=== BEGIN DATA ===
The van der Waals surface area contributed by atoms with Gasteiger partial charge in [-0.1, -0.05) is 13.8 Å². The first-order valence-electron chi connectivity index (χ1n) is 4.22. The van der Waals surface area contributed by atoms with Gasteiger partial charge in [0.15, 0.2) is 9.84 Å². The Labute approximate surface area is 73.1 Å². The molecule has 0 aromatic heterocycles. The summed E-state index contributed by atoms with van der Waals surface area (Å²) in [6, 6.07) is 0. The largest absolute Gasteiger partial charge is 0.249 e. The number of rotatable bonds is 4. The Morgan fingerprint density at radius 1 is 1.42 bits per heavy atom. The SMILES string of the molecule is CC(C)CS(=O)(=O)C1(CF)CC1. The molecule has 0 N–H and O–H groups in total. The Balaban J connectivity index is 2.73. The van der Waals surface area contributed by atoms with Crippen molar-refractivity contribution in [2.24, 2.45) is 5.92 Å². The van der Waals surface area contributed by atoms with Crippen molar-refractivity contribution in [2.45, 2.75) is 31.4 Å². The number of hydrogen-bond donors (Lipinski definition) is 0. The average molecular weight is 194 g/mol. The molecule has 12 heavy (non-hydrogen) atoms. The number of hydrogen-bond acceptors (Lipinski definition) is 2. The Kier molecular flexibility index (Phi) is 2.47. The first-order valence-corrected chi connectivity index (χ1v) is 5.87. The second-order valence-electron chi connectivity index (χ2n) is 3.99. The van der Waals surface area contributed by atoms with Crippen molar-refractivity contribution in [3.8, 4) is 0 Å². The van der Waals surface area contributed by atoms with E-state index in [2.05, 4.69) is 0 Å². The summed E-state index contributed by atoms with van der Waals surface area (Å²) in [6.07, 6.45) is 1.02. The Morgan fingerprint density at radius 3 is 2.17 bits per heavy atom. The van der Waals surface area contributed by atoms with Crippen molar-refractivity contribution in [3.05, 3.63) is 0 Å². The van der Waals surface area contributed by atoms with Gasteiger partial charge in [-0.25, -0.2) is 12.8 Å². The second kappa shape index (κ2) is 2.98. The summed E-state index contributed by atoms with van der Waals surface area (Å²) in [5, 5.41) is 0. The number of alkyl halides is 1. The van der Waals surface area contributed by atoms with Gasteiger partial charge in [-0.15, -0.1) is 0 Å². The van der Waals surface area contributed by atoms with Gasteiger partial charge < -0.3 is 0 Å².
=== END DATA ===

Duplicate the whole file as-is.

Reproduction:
The van der Waals surface area contributed by atoms with Gasteiger partial charge in [-0.1, -0.05) is 13.8 Å². The first-order valence-electron chi connectivity index (χ1n) is 4.22. The van der Waals surface area contributed by atoms with Gasteiger partial charge in [0.15, 0.2) is 9.84 Å². The Labute approximate surface area is 73.1 Å². The molecule has 0 aromatic heterocycles. The summed E-state index contributed by atoms with van der Waals surface area (Å²) in [6, 6.07) is 0. The largest absolute Gasteiger partial charge is 0.249 e. The number of rotatable bonds is 4. The Morgan fingerprint density at radius 1 is 1.42 bits per heavy atom. The SMILES string of the molecule is CC(C)CS(=O)(=O)C1(CF)CC1. The molecule has 0 N–H and O–H groups in total. The Balaban J connectivity index is 2.73. The van der Waals surface area contributed by atoms with Crippen molar-refractivity contribution in [2.24, 2.45) is 5.92 Å². The van der Waals surface area contributed by atoms with Crippen molar-refractivity contribution in [2.45, 2.75) is 31.4 Å². The number of hydrogen-bond donors (Lipinski definition) is 0. The average molecular weight is 194 g/mol. The molecule has 12 heavy (non-hydrogen) atoms. The number of hydrogen-bond acceptors (Lipinski definition) is 2. The Kier molecular flexibility index (Phi) is 2.47. The first-order valence-corrected chi connectivity index (χ1v) is 5.87. The second-order valence-electron chi connectivity index (χ2n) is 3.99. The van der Waals surface area contributed by atoms with Crippen molar-refractivity contribution in [3.8, 4) is 0 Å². The van der Waals surface area contributed by atoms with E-state index in [2.05, 4.69) is 0 Å². The summed E-state index contributed by atoms with van der Waals surface area (Å²) in [6.07, 6.45) is 1.02. The Morgan fingerprint density at radius 3 is 2.17 bits per heavy atom. The van der Waals surface area contributed by atoms with Crippen molar-refractivity contribution in [3.05, 3.63) is 0 Å². The van der Waals surface area contributed by atoms with Gasteiger partial charge in [-0.25, -0.2) is 12.8 Å². The second kappa shape index (κ2) is 2.98. The summed E-state index contributed by atoms with van der Waals surface area (Å²) in [5, 5.41) is 0. The number of alkyl halides is 1. The van der Waals surface area contributed by atoms with Gasteiger partial charge in [-0.15, -0.1) is 0 Å². The van der Waals surface area contributed by atoms with Gasteiger partial charge < -0.3 is 0 Å².